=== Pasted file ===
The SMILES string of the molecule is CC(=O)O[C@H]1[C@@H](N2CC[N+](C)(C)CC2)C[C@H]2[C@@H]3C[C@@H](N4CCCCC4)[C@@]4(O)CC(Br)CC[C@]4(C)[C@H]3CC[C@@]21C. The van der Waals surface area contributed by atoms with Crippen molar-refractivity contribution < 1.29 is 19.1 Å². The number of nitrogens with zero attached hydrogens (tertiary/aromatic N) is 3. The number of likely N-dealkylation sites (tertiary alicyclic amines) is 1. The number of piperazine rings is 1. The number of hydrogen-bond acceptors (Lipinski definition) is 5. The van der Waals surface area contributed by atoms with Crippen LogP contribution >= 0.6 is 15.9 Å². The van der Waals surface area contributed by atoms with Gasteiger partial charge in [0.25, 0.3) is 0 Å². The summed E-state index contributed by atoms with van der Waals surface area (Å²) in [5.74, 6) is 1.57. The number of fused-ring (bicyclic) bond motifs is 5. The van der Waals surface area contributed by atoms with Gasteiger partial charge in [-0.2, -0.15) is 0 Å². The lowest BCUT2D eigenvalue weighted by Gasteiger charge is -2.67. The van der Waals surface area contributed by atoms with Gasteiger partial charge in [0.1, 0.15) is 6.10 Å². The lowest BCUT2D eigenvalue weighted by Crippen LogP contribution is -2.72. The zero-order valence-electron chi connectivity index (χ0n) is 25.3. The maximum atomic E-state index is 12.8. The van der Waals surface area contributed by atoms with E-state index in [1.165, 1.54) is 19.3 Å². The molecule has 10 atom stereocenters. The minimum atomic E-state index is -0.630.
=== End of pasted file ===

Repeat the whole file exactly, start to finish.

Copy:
The SMILES string of the molecule is CC(=O)O[C@H]1[C@@H](N2CC[N+](C)(C)CC2)C[C@H]2[C@@H]3C[C@@H](N4CCCCC4)[C@@]4(O)CC(Br)CC[C@]4(C)[C@H]3CC[C@@]21C. The van der Waals surface area contributed by atoms with Crippen molar-refractivity contribution < 1.29 is 19.1 Å². The number of nitrogens with zero attached hydrogens (tertiary/aromatic N) is 3. The number of likely N-dealkylation sites (tertiary alicyclic amines) is 1. The number of piperazine rings is 1. The number of hydrogen-bond acceptors (Lipinski definition) is 5. The van der Waals surface area contributed by atoms with Crippen LogP contribution >= 0.6 is 15.9 Å². The van der Waals surface area contributed by atoms with Gasteiger partial charge in [0.25, 0.3) is 0 Å². The summed E-state index contributed by atoms with van der Waals surface area (Å²) in [5.74, 6) is 1.57. The number of fused-ring (bicyclic) bond motifs is 5. The van der Waals surface area contributed by atoms with Gasteiger partial charge in [-0.2, -0.15) is 0 Å². The lowest BCUT2D eigenvalue weighted by Gasteiger charge is -2.67. The van der Waals surface area contributed by atoms with Gasteiger partial charge in [0.1, 0.15) is 6.10 Å². The lowest BCUT2D eigenvalue weighted by Crippen LogP contribution is -2.72. The zero-order valence-electron chi connectivity index (χ0n) is 25.3. The maximum atomic E-state index is 12.8. The van der Waals surface area contributed by atoms with E-state index in [1.165, 1.54) is 19.3 Å². The molecule has 10 atom stereocenters. The minimum atomic E-state index is -0.630.